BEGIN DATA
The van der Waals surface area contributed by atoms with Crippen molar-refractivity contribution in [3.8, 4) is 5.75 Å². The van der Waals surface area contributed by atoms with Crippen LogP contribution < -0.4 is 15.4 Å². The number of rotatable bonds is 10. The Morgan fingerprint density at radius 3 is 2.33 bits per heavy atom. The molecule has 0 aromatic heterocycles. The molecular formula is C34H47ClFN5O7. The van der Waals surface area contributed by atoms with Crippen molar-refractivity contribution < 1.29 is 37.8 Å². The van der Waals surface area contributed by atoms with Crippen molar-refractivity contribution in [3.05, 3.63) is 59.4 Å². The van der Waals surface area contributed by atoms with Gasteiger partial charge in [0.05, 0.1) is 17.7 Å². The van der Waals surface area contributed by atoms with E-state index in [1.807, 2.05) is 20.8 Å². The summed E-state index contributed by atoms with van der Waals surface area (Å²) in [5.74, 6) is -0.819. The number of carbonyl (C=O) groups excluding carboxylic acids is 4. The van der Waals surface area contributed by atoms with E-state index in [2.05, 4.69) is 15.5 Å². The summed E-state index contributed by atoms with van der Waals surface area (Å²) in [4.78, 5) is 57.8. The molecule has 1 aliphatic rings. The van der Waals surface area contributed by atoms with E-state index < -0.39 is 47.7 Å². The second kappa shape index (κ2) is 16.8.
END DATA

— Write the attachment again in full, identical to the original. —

The van der Waals surface area contributed by atoms with Crippen molar-refractivity contribution in [3.8, 4) is 5.75 Å². The van der Waals surface area contributed by atoms with Crippen LogP contribution < -0.4 is 15.4 Å². The number of rotatable bonds is 10. The Morgan fingerprint density at radius 3 is 2.33 bits per heavy atom. The molecule has 0 aromatic heterocycles. The molecular formula is C34H47ClFN5O7. The van der Waals surface area contributed by atoms with Crippen molar-refractivity contribution < 1.29 is 37.8 Å². The van der Waals surface area contributed by atoms with Crippen molar-refractivity contribution in [3.05, 3.63) is 59.4 Å². The van der Waals surface area contributed by atoms with Gasteiger partial charge in [0.05, 0.1) is 17.7 Å². The van der Waals surface area contributed by atoms with E-state index in [1.807, 2.05) is 20.8 Å². The summed E-state index contributed by atoms with van der Waals surface area (Å²) in [5.74, 6) is -0.819. The number of carbonyl (C=O) groups excluding carboxylic acids is 4. The van der Waals surface area contributed by atoms with E-state index in [2.05, 4.69) is 15.5 Å². The summed E-state index contributed by atoms with van der Waals surface area (Å²) in [4.78, 5) is 57.8. The molecule has 1 aliphatic rings. The van der Waals surface area contributed by atoms with E-state index < -0.39 is 47.7 Å². The second kappa shape index (κ2) is 16.8.